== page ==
The committee, which includes Murkowski, has held four hearings this month with the aim of producing more targeted legislation that would stabilize individual markets in the states. Murkowski has so far declined to say how she would vote on the so-called Cassidy bill, which focuses on sending states block grant funding to manage how they like. On Tuesday, she said that she has been in regular contact with Walker about the legislation and is continuing to review the numbers.
The governors said they don't want to see a Republican-only bill. "We ask you to support bipartisan efforts to bring stability and affordability to our insurance markets. Legislation should receive consideration under regular order, including hearings in health committees and input from the appropriate health-related parties," the letter said.
The governors asked lawmakers to control costs, stabilize markets and offer a positive outlook for Americans "who are dealing with mental illness, chronic health problems, and drug addiction."
The letter was signed by Republican Govs. Brian Sandoval of Nevada, Charles Baker of Massachusetts, Phil Scott of Vermont and John Kasich of Ohio, as well as Democratic Govs. John Hickenlooper of Colorado, Steve Bullock of Montana, Tom Wolf of Pennsylvania, Terence McAuliffe of Virginia and John Bel Edwards of Louisiana.
"Was nothing real?"
— Jim Carrey in "The Truman Show"
Funny covers a multitude of sins.
That has long been my go-to explanation of a dynamic unique to comedy. Meaning the fact that you are allowed to be crude and shocking, to transgress all kinds of isms, all bounds of propriety, if you can get a laugh in the process.
Sean Spicer got a laugh out of me Sunday night.
He rolled that podium onto the Emmy Awards stage and I cracked up. Nor was I the only one. Indeed, the surprise appearance of the former White House spokesman set off a roar from the audience of beautiful people, though when the camera found Melissa McCarthy, who has memorably lampooned Spicer on "Saturday Night Live," her smile seemed inscrutable and not quite amused.
I like to think she instinctively understood what some of us didn't get until later. Namely, that this was no laughing matter.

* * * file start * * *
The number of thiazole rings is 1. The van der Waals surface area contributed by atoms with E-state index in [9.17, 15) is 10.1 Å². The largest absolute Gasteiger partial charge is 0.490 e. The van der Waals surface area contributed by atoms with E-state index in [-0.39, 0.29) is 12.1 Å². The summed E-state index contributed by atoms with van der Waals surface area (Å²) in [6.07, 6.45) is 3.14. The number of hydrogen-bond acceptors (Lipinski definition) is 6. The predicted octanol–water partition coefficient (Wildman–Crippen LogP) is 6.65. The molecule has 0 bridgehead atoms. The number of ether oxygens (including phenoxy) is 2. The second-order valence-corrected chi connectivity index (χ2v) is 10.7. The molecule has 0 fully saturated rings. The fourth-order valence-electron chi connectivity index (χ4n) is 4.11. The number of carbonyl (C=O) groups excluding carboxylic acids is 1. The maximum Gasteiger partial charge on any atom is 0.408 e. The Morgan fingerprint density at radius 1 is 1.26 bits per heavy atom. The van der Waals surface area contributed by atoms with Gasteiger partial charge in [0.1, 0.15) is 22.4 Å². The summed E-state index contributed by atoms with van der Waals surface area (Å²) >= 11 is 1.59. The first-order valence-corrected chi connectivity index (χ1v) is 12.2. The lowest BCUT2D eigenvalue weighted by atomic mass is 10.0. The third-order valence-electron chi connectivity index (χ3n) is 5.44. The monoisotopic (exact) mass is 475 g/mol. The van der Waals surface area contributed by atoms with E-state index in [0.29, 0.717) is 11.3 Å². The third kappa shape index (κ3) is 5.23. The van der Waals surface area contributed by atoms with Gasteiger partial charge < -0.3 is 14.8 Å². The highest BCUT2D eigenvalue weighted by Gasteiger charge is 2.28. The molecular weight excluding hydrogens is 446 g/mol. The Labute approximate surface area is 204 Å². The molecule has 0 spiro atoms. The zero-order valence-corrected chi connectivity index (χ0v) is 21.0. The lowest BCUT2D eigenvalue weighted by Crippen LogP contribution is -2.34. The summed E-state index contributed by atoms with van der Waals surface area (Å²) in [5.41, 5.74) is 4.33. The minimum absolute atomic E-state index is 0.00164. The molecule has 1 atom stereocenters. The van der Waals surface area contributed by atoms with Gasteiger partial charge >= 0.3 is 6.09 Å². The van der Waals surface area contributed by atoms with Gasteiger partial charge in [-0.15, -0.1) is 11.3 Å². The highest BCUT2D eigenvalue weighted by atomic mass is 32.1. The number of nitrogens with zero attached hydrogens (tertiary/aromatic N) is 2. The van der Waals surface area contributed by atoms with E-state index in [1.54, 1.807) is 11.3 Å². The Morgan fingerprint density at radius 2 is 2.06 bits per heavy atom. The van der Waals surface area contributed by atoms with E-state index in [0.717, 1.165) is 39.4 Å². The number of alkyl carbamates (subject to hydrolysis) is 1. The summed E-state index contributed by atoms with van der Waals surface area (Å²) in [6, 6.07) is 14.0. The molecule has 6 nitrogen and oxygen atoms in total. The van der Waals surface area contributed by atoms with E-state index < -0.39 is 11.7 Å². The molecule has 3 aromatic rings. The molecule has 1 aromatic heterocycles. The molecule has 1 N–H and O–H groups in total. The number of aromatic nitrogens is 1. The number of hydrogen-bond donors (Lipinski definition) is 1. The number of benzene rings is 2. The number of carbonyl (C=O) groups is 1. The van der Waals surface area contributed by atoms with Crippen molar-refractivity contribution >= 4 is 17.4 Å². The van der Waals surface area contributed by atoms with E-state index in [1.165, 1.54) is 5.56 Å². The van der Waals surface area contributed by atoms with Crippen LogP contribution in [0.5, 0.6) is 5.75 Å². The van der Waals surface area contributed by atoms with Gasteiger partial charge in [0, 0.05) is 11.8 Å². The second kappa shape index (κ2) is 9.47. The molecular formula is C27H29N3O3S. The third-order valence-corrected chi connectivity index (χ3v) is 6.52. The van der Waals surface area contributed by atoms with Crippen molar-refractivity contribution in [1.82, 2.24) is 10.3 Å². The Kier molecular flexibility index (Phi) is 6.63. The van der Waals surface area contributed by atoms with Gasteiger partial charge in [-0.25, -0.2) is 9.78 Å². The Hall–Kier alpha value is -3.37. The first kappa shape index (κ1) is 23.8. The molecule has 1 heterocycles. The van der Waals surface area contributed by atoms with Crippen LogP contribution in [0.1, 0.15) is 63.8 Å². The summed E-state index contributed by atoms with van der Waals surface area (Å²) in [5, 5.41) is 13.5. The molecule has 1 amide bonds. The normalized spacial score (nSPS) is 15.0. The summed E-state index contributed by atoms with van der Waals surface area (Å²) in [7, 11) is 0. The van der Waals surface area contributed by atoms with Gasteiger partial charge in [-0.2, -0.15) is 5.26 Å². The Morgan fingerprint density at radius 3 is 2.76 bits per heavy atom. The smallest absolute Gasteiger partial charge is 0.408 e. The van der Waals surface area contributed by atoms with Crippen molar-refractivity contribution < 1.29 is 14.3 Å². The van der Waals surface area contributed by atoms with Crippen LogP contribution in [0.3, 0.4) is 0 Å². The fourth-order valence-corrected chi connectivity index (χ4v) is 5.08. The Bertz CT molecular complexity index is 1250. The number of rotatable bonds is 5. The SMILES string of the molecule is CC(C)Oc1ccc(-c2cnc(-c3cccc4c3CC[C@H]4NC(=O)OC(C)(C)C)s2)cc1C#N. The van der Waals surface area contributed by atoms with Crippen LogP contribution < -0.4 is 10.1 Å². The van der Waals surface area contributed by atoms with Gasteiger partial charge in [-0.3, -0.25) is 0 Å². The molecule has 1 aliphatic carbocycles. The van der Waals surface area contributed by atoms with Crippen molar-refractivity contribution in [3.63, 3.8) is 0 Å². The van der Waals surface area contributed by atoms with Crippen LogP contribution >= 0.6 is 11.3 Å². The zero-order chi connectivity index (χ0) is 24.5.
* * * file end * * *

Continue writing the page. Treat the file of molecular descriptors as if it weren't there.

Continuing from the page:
"This will be the largest audience to witness an Emmys, period," cried Spicer, "both in person and around the world!" It was, of course, a send-up of his first full day on the job, when his notoriously thin-skinned and insecure boss, Donald Trump, sent him out before the press corps to insist, against verifiable fact, that Trump's inauguration was the most widely viewed of all time.
The incident was an early indication that this White House would not be bound by fact. That would be driven home by a subsequent blizzard of presidential lies and by enablers like Spicer, who would then go out and insist, with a straight face, that the president's hogwash was true.
Now here was Spicer, effectively declaring himself in on the joke. And being enabled by the Academy of Television Arts and Sciences, many of whose members reportedly mobbed him at the after-party. Talk show host James Corden even planted a kiss on his cheek. It was almost anticlimactic the next day when Spicer told the New York Times that "of course" he regrets haranguing reporters about the size of the inauguration crowd.
One wonders what, exactly, we are supposed to do with that. Are we supposed to laugh off all those times he stood there insisting right was left, lies were truth and two plus two equaled macadamia nuts?
In a way, it makes sense that Spicer sought redemption in a room full of actors. An actor, after all, must dedicate himself to a fiction, make himself believe the lie in order that he might sell it to you.
But an actor is only trying to convince you he's a superhero or starship captain. Spicer was trying to convince America that the most prodigious liar in presidential history was some oracle of consistent truth. The press secretary was selling bovine excreta, knew he was selling bovine excreta, yet acted like you were the fool if you did not acknowledge it as gold.
And now he walks out onstage, does this comedic bit, and we're supposed to treat it all as some harmless, meta joke? That feels cynical and slimy. It feels bereft of principle. And it suggests we have crossed the line between laughing at a joke and being one.
I mean, who's laughing at whom here? Are we laughing with him about the fact that you can no longer trust a word the White Housesays — or is he laughing at us for how little that apparently means? Maybe we're all the butt of this joke. Maybe truth is the butt of this joke.
I'm disappointed in the Television Academy. I'm also embarrassed that I laughed. Sean Spicer is one of the reasons we live in a nation filled with millions of angry, frightened, and deeply misinformed people. And yes, funny does, cover a multitude of sins.
That's not one of them.
Leonard Pitts is a columnist for The Miami Herald, 1 Herald Plaza, Miami, Fla., 33132. Email, firstname.lastname@example.org.
The views expressed here are the writer's and are not necessarily endorsed by Alaska Dispatch News, which welcomes a broad range of viewpoints. To submit a piece for consideration, email email@example.com. Send submissions shorter than 200 words to firstname.lastname@example.org.